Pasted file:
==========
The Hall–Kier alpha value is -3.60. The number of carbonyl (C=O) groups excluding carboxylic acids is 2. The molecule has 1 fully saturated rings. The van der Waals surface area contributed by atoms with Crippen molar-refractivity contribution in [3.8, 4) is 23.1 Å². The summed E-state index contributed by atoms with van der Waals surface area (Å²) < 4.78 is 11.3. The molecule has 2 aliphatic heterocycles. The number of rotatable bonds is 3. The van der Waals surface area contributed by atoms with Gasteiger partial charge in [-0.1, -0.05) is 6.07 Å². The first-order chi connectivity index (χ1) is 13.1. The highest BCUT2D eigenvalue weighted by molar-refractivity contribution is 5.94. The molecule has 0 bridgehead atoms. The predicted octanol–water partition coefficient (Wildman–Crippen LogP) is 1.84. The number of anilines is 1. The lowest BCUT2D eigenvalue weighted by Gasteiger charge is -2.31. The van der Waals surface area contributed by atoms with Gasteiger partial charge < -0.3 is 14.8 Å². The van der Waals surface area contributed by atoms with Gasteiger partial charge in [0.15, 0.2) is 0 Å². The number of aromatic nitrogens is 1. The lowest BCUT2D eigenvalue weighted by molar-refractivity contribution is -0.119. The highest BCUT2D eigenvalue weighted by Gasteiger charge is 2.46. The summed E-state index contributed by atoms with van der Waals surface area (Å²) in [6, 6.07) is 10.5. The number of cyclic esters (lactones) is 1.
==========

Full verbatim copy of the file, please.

The Hall–Kier alpha value is -3.60. The number of carbonyl (C=O) groups excluding carboxylic acids is 2. The molecule has 1 fully saturated rings. The van der Waals surface area contributed by atoms with Crippen molar-refractivity contribution in [3.8, 4) is 23.1 Å². The summed E-state index contributed by atoms with van der Waals surface area (Å²) < 4.78 is 11.3. The molecule has 2 aliphatic heterocycles. The number of rotatable bonds is 3. The van der Waals surface area contributed by atoms with Gasteiger partial charge in [-0.1, -0.05) is 6.07 Å². The first-order chi connectivity index (χ1) is 13.1. The highest BCUT2D eigenvalue weighted by molar-refractivity contribution is 5.94. The molecule has 0 bridgehead atoms. The predicted octanol–water partition coefficient (Wildman–Crippen LogP) is 1.84. The number of anilines is 1. The lowest BCUT2D eigenvalue weighted by Gasteiger charge is -2.31. The van der Waals surface area contributed by atoms with Gasteiger partial charge < -0.3 is 14.8 Å². The van der Waals surface area contributed by atoms with Gasteiger partial charge in [0.15, 0.2) is 0 Å². The number of aromatic nitrogens is 1. The lowest BCUT2D eigenvalue weighted by molar-refractivity contribution is -0.119. The highest BCUT2D eigenvalue weighted by Gasteiger charge is 2.46. The summed E-state index contributed by atoms with van der Waals surface area (Å²) in [6, 6.07) is 10.5. The number of cyclic esters (lactones) is 1.